A pair of Forrester Research analysts gave CIOs a passel of advice Thursday on how to deal with the possibility of a U.S. economic recession.
"We are not predicting a recession, but we think its important for CIOs to be proactive, to get their businesses ready in case there is a recession," said analyst Andrew Bartels, who conducted the teleconference with colleague Alex Cullen.
Their recommendations boiled down to a number of main themes: the right ways to cut costs, to work closely with CFOs and to plan not only for the lean times, but the good ones that inevitably follow.
"Get close to your CFO. You want to be arm in arm with that CFO," Bartels stressed.
Forrester said there is a 55 percent probability the economy will remain essentially stabilized, due to factors including U.S. exports boosted by a weak dollar. The firm projects a 35 percent chance the country will enter a shallow recession, and a 10 percent chance it will fall into a deep one.
The analysts said to watch for two key warning signs: Gas prices rising above US$4 a gallon and two or more consecutive months of non-farm payroll employment.
If they haven't already, CIOs should prepare now by reviewing their portfolios and identify which projects could be postponed, cut or cancelled, he said.
"If you're running things well, adapting to recession is easier," Cullen noted.
The tradeoffs vary depending on the type of cut, he said. For example, delaying hardware purchases could result in increased service outages.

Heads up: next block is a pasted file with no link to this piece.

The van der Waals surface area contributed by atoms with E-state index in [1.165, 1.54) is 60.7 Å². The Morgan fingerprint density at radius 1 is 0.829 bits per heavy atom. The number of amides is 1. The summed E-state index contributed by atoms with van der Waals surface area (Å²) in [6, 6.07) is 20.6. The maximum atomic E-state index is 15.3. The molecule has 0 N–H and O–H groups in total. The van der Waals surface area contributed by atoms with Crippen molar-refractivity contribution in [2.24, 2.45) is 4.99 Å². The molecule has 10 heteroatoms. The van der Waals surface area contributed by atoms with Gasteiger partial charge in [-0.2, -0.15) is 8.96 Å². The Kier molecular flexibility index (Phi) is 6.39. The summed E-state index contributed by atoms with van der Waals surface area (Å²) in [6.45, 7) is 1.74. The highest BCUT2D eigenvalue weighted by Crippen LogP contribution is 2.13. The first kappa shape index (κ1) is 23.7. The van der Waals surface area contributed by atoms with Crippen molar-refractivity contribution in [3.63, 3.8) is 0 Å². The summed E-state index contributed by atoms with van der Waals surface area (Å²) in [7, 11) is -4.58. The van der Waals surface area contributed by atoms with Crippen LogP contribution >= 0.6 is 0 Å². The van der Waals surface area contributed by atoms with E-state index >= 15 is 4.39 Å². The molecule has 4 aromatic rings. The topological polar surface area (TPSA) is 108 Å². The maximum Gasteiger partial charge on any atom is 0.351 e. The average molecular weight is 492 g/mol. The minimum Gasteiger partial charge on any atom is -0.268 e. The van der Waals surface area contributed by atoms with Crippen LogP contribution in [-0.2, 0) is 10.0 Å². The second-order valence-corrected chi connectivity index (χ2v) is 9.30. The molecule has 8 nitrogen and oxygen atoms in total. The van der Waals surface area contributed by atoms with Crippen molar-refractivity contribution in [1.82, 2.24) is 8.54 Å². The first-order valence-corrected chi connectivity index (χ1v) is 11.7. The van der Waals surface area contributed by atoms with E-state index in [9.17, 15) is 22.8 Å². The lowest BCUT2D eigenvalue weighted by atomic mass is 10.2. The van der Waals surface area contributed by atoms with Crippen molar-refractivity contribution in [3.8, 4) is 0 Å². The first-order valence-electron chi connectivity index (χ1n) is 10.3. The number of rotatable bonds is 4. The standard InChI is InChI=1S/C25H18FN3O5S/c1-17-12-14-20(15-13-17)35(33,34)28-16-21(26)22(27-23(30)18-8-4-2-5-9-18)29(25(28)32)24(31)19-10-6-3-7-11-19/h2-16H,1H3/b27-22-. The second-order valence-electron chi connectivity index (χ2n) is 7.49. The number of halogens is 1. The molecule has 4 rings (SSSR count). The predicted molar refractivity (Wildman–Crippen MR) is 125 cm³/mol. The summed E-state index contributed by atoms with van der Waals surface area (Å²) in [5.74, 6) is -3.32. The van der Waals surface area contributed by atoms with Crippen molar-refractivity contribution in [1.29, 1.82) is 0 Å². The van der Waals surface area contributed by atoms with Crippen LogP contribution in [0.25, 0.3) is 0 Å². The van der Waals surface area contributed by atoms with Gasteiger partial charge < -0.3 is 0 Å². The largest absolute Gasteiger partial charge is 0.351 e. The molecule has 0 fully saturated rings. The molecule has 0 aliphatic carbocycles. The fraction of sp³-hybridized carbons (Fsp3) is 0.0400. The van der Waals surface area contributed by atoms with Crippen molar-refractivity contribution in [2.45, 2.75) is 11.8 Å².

CIOs could also try other tactics, such as renegotiating vendor pacts or enacting hiring freezes, according to Forrester. Such measures could antagonize business partners and overburden staff, they said.
But those types of risks are mild in comparison to that posed by cutting certain types of "low-hanging fruit," such as time and support for research and development.
"These things look like they don't have immediate payback, so the question is 'Why are we doing them when times are tight?'" Cullen said.
Likewise, it would be foolish to pull money and resources away from architectural strategy, he argued: "You're going to be impeding your ability to take a long term view of IT investments. When the tap opens up again people are going to be creating silos ... and you're going to spend your time unwinding these things."
"The worst thing you can do as a CIO is get so focused on cuts that when you come out of a recession your department can't take the business where it wants to be," Bartels added.
Outsourcing IT may also look like an appealing option, but the analysts issued a stern warning against it as a quick fix.
Large-scale outsourcing deals take a long time to close, for one thing, Cullen argued: "This is not near-term savings. This is not 2008 savings." But outsourcing of a particular IT function could make sense, he said.
The hot trend of the past couple of years -- SAAS (software as a service) -- is not necessarily a fitting remedy during a recession, the analysts argued. While SAAS vendors relentlessly tout the cost savings their offerings can provide, it would cost a lot more to rip and replace legacy assets with SAAS products, the analysts said. However, they added, SAAS might offer lower upfront costs for a new technology.